On September 15, 2021, we were reminded that 58 years earlier there was the 1963 church bombing on 16th Street in Birmingham, AL. It happened. I had moved to Birmingham 14 years after the bombing (in 1977) and my son was born there. I recall the KKK meeting me in my little yellow MG Midget with their white hoods and robes on various street corners and at intersections. I remember I had not encountered such an experience during my young life. At that time, I had moved to Alabama from Indiana and was not as aware of cultural issues, and histories as I am now.
As I an an observer of serendipity and synchronicity throughout life, I paused last week to reflect on this particular walk through history. What did it mean, if anything, that I lived in Birmingham, AL only 14 years after those little girls were killed? Did I use my time in Birmingham wisely? Did I even care about the deaths of those little children during my years there? How far have I come through my own education about matters of social justice, cultural inclusion, and issues of religion, economics, rights, and society. Given the opportunity to work with the United Nations on the Human Rights Convention for Persons with Disabilities was one highlight of my career, and prompted me to be aware of so many deeper issues of inclusion.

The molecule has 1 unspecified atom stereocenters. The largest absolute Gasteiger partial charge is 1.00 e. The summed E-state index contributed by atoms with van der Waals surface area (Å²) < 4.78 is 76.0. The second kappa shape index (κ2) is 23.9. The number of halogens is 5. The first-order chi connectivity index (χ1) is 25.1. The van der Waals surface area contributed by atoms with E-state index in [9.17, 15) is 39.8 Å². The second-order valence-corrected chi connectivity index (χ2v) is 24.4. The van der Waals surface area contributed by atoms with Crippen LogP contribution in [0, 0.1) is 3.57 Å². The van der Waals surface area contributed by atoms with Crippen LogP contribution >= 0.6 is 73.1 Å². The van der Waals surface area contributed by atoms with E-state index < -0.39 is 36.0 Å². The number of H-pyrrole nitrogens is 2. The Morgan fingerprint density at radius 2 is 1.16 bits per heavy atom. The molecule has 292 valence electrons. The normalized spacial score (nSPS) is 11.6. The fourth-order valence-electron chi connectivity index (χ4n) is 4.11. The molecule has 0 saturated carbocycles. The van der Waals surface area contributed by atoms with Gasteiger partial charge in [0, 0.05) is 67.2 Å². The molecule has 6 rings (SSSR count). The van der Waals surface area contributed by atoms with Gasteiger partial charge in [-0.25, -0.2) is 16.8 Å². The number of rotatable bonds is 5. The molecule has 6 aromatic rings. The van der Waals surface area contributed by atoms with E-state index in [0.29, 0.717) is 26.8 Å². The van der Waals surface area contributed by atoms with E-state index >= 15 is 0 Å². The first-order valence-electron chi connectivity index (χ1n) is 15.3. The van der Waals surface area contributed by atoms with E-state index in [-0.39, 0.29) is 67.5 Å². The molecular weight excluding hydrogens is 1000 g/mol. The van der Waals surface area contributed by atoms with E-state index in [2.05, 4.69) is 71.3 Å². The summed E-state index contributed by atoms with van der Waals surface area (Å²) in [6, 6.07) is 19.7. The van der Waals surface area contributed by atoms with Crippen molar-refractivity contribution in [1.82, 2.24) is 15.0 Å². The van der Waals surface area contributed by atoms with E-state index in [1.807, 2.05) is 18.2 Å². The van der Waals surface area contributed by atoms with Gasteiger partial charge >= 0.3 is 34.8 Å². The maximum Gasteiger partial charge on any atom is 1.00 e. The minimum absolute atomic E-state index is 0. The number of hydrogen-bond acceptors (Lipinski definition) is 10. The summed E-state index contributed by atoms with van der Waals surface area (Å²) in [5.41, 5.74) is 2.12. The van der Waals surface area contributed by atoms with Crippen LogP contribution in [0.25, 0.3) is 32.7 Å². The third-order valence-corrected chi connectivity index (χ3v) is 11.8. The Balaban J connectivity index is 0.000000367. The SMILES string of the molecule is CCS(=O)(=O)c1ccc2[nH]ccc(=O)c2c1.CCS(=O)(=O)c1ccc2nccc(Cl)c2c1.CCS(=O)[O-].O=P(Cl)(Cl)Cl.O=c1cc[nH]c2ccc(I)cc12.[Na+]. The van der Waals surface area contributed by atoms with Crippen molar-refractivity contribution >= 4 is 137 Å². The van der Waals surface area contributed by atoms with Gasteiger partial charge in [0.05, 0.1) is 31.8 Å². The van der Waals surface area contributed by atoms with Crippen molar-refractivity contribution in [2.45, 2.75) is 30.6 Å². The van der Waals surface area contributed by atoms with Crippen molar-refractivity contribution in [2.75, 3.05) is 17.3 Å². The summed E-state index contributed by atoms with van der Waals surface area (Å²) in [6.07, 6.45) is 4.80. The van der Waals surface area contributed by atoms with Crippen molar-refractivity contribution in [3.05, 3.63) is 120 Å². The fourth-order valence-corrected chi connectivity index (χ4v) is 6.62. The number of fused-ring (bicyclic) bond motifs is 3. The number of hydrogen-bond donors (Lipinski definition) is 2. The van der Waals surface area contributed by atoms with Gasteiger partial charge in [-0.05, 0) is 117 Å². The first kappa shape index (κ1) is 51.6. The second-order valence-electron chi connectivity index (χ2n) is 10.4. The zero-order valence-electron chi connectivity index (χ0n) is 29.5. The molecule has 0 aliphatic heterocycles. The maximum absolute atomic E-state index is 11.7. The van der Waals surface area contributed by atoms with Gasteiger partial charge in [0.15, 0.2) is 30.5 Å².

As I am still reflecting from last week, I recall other historical places through which I have walked: the Via Dolorosa in the Old city of Jerusalem (the route through which Jesus carried the cross); the baths in Lourdes France in the foothills of the Pyrenees where I myself visited the sacred waters for healing; Ellis Island and the Statue of Liberty in New York through which so many persons have been welcomed to the USA; and Laramie, Wyoming where Matthew Shepard was beaten and left to die to name just a few.
We visit museums, and various geographical locations to learn about particular historical events. I think it is important to see the beauty of our worlds as well as the ugly reality of wars, riots, violences, and human actions in which people have participated.
I am grateful for walks through history so that I may learn and not repeat some of the past, as well as celebrate and look, with positivity, toward the future. What do you think? Look around you now, and be grateful for what you might learn from/near your location this day.